Douglas soon fell in love with the Everglades. The Everglades that Douglas loved so dearly was then a large area of wetlands stretching from Lake Okeechobee to the southern tip of Florida.
7th Grade, TAKS Test Page 65 The Challenger (209 words) 0-10 errors= Independent, 11-20 errors= Instructional, 21+ errors= Frustration
Angela checked her skates and peered out at the ice. Its smooth, mirror-like surface reflected the flood of lights inside the auditorium. “Soon it’ll all be over,” she thought. The judges would tabulate the scores, and the skater with the most points would be the city figure-skating champion. She glanced at Sandra Collins standing confidently next to the ice. Sandra had been champion for the last two years. “It’ll probably be three after today,” Angela thought glumly.
“Don’t worry about Sandra,” Coach Lewis said, noticing Angela’s concerned expression. “Show the judges what you can do.”
Angela nodded as the announcer called her name. She skated out on shaky legs, going through her routine one last time in her mind. One part in particular worried her: the double axel, a jump in which she spun two and a half times and landed backwards. It had taken her months to learn, and she still sometimes missed it.
“I probably can’t even do a single jump right now,” she thought as the lights dimmed and the crowd grew silent. Angela’s eyes met Sandra’s icy blue stare, and a chill crept up Angela’s spine. She realized that Sandra wasn’t nervous at all. “She’s probably never missed a jump in her life,” Angela thought.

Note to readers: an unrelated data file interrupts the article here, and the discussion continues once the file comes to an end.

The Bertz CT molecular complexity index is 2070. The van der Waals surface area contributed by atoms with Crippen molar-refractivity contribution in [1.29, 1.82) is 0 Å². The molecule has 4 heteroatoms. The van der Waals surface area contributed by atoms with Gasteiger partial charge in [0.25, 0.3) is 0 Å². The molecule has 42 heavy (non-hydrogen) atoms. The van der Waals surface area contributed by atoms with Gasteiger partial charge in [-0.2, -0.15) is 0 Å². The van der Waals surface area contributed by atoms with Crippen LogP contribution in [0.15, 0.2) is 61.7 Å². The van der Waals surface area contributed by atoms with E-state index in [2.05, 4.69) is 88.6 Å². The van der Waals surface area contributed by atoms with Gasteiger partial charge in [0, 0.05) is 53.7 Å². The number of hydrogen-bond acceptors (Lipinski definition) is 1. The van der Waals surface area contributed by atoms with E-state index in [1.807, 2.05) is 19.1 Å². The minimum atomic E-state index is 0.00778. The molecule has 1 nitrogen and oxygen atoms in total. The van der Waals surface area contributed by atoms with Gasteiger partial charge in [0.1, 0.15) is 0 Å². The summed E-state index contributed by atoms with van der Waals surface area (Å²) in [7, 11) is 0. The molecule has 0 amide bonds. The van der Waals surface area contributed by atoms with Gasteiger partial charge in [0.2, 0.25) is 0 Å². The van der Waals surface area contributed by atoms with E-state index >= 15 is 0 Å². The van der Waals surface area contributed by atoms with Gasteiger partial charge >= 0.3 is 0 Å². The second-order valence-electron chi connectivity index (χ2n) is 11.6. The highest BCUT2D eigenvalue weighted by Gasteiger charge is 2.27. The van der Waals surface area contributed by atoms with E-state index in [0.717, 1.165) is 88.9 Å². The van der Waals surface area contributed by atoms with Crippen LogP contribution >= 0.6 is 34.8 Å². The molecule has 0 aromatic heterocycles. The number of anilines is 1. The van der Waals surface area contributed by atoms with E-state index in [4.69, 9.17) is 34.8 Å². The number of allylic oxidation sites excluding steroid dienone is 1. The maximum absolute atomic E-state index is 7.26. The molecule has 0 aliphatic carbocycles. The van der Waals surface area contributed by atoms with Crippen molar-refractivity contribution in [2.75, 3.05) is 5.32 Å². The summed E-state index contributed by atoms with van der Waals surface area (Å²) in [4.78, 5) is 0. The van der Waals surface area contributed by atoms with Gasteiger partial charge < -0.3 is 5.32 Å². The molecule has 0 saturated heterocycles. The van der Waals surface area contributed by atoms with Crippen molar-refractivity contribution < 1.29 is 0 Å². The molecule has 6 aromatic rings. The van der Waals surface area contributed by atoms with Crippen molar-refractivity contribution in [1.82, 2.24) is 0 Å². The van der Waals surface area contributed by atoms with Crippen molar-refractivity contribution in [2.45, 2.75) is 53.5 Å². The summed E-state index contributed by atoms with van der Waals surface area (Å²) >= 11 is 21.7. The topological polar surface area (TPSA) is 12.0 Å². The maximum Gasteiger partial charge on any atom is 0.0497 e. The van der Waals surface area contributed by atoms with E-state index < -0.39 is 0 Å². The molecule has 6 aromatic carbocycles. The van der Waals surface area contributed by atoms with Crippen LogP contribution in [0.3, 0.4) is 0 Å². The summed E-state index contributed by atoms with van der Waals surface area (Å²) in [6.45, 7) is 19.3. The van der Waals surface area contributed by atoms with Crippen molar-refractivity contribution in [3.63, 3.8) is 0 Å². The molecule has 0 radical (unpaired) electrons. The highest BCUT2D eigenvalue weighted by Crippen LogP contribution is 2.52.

8th Grade, TAKS Test Page 47 Firefighters from the Sky (213 words) 0-10 errors= Independent, 11-21 errors= Instructional, 22+ errors= Frustration
It is a hot, dry June day deep within the Lincoln National Forest. A fire spotter looks through a telescope at a plume of smoke rising into the summer sky. After watching the smoke for a few seconds, he feels certain that it is not from a campfire. Sitting in a watchtower more than 90 feet above the ground, the spotter gets on the radio. “Watch headquarters, this is Lookout Tower 7. I’ve got visual on a line of smoke near the east ridge. It looks too heavy to be a campfire. Over.”
A nervous ranger 20 miles away answers the call. “Acknowledged, Tower 7. What are the coordinates? Over.”
The spotter in Tower 7 has already taken a reading with a special compass called an azimuth indicator to determine the exact direction of the smoke. Back at headquarters, the ranger in charge radios a spotter plane to stand by. Calls come in quickly as lookout towers throughout the area report the smoke. By using compass readings from at least two of these towers, the rangers can plot the precise location of the fire, in this case, high up a mountainside, deep within the forest. Checking a map, the ranger notes that the fire is miles away from the closest trail or road.